"When you pressure wash you get water and it cools you off," said Jimmy Meehan of Sootbuster, Inc., who usually sweeps chimneys. With the temperatures rising, he's using his common sense and staying on the ground.
"If you feel dizzy, if you get tired, if you're sweating out every pore in your body, then you need to take a break and get some water," said Meehan.
He knows the signs of heat exhaustion and if you're going to be out in the heat, you should, too.
According to the Center for Disease Control, sweating, paleness, cramps, weakness and fainting are all signs of heat exhaustion. If you stay out longer, heat stroke could be an issue. Those symptoms include rapid pulse, a body temperature higher than 103, dizziness and confusion. Heat stroke can ultimately lead to death.
"I got a little dizzy last summer and i just stopped, didn't do anything for about 20-minutes," added Meehan. "You don't want to be on a roof especially because bad things can happen."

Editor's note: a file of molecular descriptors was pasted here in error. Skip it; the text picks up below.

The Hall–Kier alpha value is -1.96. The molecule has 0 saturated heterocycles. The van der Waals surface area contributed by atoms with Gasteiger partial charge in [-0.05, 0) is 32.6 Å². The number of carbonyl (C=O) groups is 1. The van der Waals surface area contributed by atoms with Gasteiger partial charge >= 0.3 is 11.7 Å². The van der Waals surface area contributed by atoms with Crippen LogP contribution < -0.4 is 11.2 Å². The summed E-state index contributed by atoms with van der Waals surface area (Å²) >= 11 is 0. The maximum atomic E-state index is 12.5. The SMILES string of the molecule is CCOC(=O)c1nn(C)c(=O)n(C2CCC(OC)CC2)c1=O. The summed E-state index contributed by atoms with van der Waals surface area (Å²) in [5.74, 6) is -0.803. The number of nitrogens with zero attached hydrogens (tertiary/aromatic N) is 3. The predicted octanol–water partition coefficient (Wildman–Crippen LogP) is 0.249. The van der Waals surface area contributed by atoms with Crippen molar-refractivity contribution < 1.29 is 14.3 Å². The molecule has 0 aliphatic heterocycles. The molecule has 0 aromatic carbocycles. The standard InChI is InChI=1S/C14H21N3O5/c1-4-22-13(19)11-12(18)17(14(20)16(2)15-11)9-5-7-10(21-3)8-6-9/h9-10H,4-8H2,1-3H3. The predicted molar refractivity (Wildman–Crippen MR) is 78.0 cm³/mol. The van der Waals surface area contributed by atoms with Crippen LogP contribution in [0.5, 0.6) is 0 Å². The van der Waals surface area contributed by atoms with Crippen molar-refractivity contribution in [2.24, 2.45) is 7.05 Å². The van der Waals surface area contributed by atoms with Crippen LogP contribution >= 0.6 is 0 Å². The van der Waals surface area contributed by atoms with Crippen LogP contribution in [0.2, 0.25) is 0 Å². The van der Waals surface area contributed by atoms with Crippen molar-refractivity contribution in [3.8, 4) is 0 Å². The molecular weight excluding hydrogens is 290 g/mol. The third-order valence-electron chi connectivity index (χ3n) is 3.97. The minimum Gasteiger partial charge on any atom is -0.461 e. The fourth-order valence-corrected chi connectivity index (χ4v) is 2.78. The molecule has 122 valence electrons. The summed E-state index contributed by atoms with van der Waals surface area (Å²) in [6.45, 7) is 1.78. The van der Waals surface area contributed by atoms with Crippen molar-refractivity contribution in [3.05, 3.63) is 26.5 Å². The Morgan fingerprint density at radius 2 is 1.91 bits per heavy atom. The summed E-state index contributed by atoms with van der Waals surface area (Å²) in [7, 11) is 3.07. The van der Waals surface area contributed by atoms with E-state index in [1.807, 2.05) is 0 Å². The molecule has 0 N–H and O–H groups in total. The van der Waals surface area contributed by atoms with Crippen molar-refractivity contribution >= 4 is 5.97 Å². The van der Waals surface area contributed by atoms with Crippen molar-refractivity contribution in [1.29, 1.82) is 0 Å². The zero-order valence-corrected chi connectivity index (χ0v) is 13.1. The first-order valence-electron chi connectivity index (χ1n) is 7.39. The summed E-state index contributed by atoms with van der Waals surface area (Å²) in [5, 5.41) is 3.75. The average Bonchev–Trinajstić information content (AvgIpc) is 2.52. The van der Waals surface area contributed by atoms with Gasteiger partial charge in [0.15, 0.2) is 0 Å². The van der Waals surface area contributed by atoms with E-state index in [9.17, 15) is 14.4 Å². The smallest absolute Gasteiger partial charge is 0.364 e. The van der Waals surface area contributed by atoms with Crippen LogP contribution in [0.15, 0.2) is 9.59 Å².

In the town of Bridgewater, flexible hours and lots of breaks help workers beat the heat.
"It's pretty tough," said Patrick Puffenbarger, a construction foreman for the town of Bridgewater. "We try to be as productive as we can in the morning hours and try to manage our workload to do some of our easier tasks in the afternoon."
Puffenbarger says his workers also get a crash course in heat illness. "We usually have a little refresher course on the signs and symptoms of heat stress and we try to keep an eye on some of our older employees to be sure nobody's out working by themselves." He adds that even then, some problems still occur. "We've had people get exhausted from the heat. They get sick, dehydrated. So it's happened. It's something we keep an eye on and we take it very serious."
So what's the best advice these outdoor workers can give? "If you don't have to be in it, stay out of it."